The judge said that this is significant, because according to the ID, two offences were committed when the accused was already no longer a minor.

The defense attorney reiterated the passive membership of the accused in the association as a part of the norm in university.

The judge noted that the accused’s membership began at the age of 13, and not in university.

The defense attorney again emphasized the time spent in university and the change the accused underwent, as a growing youth, after leaving his parents’ home in Yaabed. He lived in Yaabed in a good family, his father has a wholesale supermarket, where the boy helped and was all day under his father’s supervision. He noted that the years of membership prior to the university had done no harm to the state.

The attorney said that the offences of trading, and possession of, combat materiel were widespread in the territory under military occupation. A part of the daily life of youth was soldiers and arrests. Combat materiel was easy to obtain. It is a social norm, even though illegal. The attorney stressed that the accused had made no use of the materiel.

The defense attorney said that a young man can slip up, and the court in such a case has a role in rehabilitation, despite the punishment significance. He went on to cite precedents in which the military court of appeals had ruled on punishments between 8 and 22 months.

He related that the accused was studying at Bir Zeit with his sisters, and his imprisonment would stop their studies because conservatism necessitated supervision of the girls by their brother.

He submitted to the judge a declaration made by the father.

The attorney asked the court to treat the file as an exception, to relate to the accused’s youth, his passive role in the association, his clean record, his confession and the saving of the court’s time – and primarily to the need to let the young man rehabilitate his life and put an end to his family’s suffering. A year’s imprisonment would e suitable punishment.

 

The father spoke Arabic. He said that he respects the court, and asks that the judge should know he educated his children to study to advance themselves in order to honour the world and their nation. The son had no intention of harming anyone, neither Jew nor Arab, had received a good education, but the situation had influenced him.

The accused apologized for his actions and said that his time in detention had taught him a lesson. He asked for the court’s mercy so that he could continue his studies and life.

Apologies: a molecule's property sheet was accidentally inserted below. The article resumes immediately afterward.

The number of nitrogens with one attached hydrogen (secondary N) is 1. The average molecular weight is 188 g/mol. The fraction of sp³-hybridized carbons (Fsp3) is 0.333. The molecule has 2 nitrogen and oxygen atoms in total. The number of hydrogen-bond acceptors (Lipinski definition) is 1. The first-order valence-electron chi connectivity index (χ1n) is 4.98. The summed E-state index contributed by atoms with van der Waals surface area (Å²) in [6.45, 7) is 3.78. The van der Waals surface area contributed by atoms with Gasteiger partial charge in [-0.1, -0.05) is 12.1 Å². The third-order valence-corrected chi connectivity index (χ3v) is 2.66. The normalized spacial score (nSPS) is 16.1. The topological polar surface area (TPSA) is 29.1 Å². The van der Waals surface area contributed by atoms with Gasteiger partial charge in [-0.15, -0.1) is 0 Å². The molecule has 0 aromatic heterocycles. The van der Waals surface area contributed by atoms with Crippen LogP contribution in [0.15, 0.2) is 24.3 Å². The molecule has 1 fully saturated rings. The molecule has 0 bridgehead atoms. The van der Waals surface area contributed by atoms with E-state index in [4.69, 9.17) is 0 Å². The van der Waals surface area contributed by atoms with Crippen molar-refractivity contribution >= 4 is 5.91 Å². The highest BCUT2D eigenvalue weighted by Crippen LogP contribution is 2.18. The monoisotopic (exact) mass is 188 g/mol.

The prosecutor did not object to submission of the birth certificate, according to which the accused was born in 1989, not 1988, and did not dispute that the accused was a minor at the time of the offences.

 

13:55 – recess. The accused and his parents were removed from the courtroom.

During the recess, a surprising dialogue developed with the supervisor of security in the courts. He said that it all derives from control of another nation, which causes the offences heard at the military court. Within the scope of his duties, he tries to respond with a human attitude to everyone..

The defense attorney said that this was the first time the accused’s mother had come to court. On previous occasions only the father had come, and only the father visited the youngster in the detention centre.

The mother is completely broken, cries through the court hearing. She has not left home in a year. The attorney went out to talk to the parents.

 

14:50 – the accused was returned to the courtroom with two guards. After him come his parents and the attorney.

 

15:00 – the judge entered and said that there is a fault in the computer system. He would read out a summary of the sentence. The full sentence, with reasoning, would be distributed to the parties as soon as possible.

The sentence: “After hearing the arguments of the parties, and studying the facts in the amended indictment, and the precedents cited, I sentence the accused to 30 months imprisonment starting from the date of arrest on 27.12.2006, and 12 months conditional for five years...” There is a right of appeal.

15:05 – the judge concluded with “a continued pleasant day to all of you.”

The defense attorney managed to tell the stunned accused that he would appeal. He talked to the parents. The mother was weeping torrents. The father and son exchanged kisses through the air.

The defense attorney was very disappointed. He had expected 18-24 months. He told us that he would appeal within a week, and it was reasonable to assume that within a month there would be an appeal hearing at Ofer Court of Appeals.

15:10 – we left in chilly weather and an equally chilly mood. We will try to come to the appeal.